Basic income is not like other welfare programmes as it has no strings attached

Basic Income for Artists in Ireland – a once in a generation policy

Basic Income for Artists in Ireland – a once in a generation policy

After public consultations are over, the government is getting ready to launch the scheme

Ireland is getting ready to launch a landmark policy that could push the country to become one of the top destining for artists. The Basic Income for Artists pilot scheme just ended its second stage of development and the government published the results of public consultations today.

This move could have a profound effect on the arts scene in Ireland and Minister for Tourism, Culture and Arts, Catherine Martin, leading the development of the scheme, has recognized that fact. She explained that this was a once in a generation policy and the government needs to grasp the great opportunity in elevating the arts sector.

Imagine having a stable income as an artist

Very few people working in the arts sector across the world can say that they have a stable income. In fact, artistic and creative employment is characterised by low, precarious and often seasonal income. The same is true for Ireland, especially in the past two years mired in Covid-measures, that hit the sector particularly hard.

But the situation was not particularly great before the pandemic, as, according to a Theatre Forum report from 2019, average weekly earnings in arts and entertainment were two thirds lower than the other sectors of the economy.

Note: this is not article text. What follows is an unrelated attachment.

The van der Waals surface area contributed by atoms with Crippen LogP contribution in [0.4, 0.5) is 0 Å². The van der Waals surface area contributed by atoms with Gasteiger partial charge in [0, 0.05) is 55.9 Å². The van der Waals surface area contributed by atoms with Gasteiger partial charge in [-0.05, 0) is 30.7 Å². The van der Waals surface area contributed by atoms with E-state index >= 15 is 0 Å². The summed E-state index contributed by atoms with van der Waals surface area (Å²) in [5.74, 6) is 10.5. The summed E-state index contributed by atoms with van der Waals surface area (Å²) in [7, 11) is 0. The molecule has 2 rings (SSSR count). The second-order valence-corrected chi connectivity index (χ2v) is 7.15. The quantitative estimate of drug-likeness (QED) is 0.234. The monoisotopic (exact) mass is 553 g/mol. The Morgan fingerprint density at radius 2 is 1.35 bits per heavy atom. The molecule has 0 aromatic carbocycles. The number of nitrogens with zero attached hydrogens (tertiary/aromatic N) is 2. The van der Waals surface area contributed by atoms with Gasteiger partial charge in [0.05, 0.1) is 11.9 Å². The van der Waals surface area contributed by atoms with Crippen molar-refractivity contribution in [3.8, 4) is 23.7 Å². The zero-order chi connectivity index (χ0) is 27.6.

Now, in the Basic Income for Artists pilot scheme, the government wants to offer around 2000 people about 250 euros every week, for three years. And, as basic income is different to other government welfare programmes, this money comes with no strings attached, meaning recipients can spend it on whatever they like.

At what stage is the scheme now?

Though the idea for a basic income for artists in Ireland has seen some traction in the past, the pandemic helped the idea garner the support it needed. In December 2021, Minister Catherine Martin held a forum with representatives of the industry in the country to discuss the pilot scheme.

Back then, she announced that it could launch in the first quarter of 2022 and that she had secured a cool 25 million euros to finance the initiative. Then, in January, the government held a public consultation, where individuals had the opportunity to raise their concerns and contribute ideas to the scheme.

According to a document the government published today, people were concerned about which artistic professions would be eligible for the programme. They also suggested that it should include producers and technical staff, like sound engineers.

Currently, the government has stated is getting ready to launch the guidelines and details of the scheme, after they take the results of the public consultation into account.



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